Advising patients to eat a Mediterranean diet is like providing a food prescription, based on science.
By Dr. Shalini Bobra
The number one question patients ask me is “What should I eat?” It’s a big topic during many initial consults. And the advice that I give, based on a lot of recent research, is that they should follow a Mediterranean diet. It’s something concrete patients can do on a day to day basis. While there are a lot of health issues we can’t control, like our genetics or getting older, we can control what we eat.
The Mediterranean diet is rich in vegetables, fruits, nuts, whole grains, beans, nuts, legumes, olive oil and flavorful herbs and spices. The diet also calls for eating fish and seafood at least a couple of times a week, eating poultry, eggs, cheese and yogurt in moderation and indulging in sweets and red meat on special occasions. And for those who don’t have alcohol misuse disorder, drinking red wine in moderation is fine.
Following a Mediterranean diet can help you reduce inflammation, and therefore your risk of cardiovascular disease. It can help lower your “bad” (HDL) cholesterol. Other studies suggest that the Mediterranean diet is beneficial for weight loss and helps ward off chronic diseases like cancer and diabetes. It can help keep blood pressure at proper levels, and it can improve your blood sugar level. The Mediterranean diet also encourages cooking with spices and natural herbs instead of salt, which can exacerbate high blood pressure, a risk factor for cardiovascular disease.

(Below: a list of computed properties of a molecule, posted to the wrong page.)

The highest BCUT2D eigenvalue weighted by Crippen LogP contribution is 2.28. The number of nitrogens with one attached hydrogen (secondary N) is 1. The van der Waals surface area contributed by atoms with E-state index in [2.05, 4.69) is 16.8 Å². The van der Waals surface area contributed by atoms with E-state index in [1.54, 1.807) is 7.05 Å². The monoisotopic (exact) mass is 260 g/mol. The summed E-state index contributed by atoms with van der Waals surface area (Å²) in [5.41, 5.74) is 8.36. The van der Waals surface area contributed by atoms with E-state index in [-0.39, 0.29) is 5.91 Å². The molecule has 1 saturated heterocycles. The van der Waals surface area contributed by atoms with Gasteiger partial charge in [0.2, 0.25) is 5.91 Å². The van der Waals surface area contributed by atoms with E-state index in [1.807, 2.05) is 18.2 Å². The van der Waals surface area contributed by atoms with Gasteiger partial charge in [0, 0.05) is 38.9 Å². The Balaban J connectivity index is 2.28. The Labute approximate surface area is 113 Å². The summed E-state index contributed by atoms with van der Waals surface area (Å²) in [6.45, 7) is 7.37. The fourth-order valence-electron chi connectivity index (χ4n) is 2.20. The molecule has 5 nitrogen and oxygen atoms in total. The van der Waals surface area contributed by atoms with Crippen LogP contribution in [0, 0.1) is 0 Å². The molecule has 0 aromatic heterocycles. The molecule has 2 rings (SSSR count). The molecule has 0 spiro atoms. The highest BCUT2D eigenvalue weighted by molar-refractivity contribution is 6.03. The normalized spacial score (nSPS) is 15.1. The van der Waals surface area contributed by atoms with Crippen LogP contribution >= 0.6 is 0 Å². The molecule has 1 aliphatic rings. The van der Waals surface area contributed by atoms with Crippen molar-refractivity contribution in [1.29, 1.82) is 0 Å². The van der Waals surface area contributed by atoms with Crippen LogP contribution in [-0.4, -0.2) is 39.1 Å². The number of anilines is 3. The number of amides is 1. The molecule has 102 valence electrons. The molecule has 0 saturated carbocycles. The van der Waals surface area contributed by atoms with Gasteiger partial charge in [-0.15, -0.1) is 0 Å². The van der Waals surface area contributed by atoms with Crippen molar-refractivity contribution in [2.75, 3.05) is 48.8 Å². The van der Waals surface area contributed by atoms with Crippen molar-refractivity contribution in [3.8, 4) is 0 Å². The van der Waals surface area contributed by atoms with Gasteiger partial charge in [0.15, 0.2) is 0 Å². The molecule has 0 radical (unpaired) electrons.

The Mediterranean diet is also easy to stick to because you don’t feel like you’re denying yourself the things that you like to eat. It includes a wide variety of foods, so it is never boring. And it even allows a moderate amount of fat.
And if you are not completely ready to take the Mediterranean plunge all at once, you can start by simply adding increased servings of fruits, vegetables and whole grains to your diet to improve your health.
Shalini Bobra, MD, is a cardiologist with White Plains Hospital Medical and Wellness in Armonk and the Montefiore Einstein Center for Heart and Vascular Care.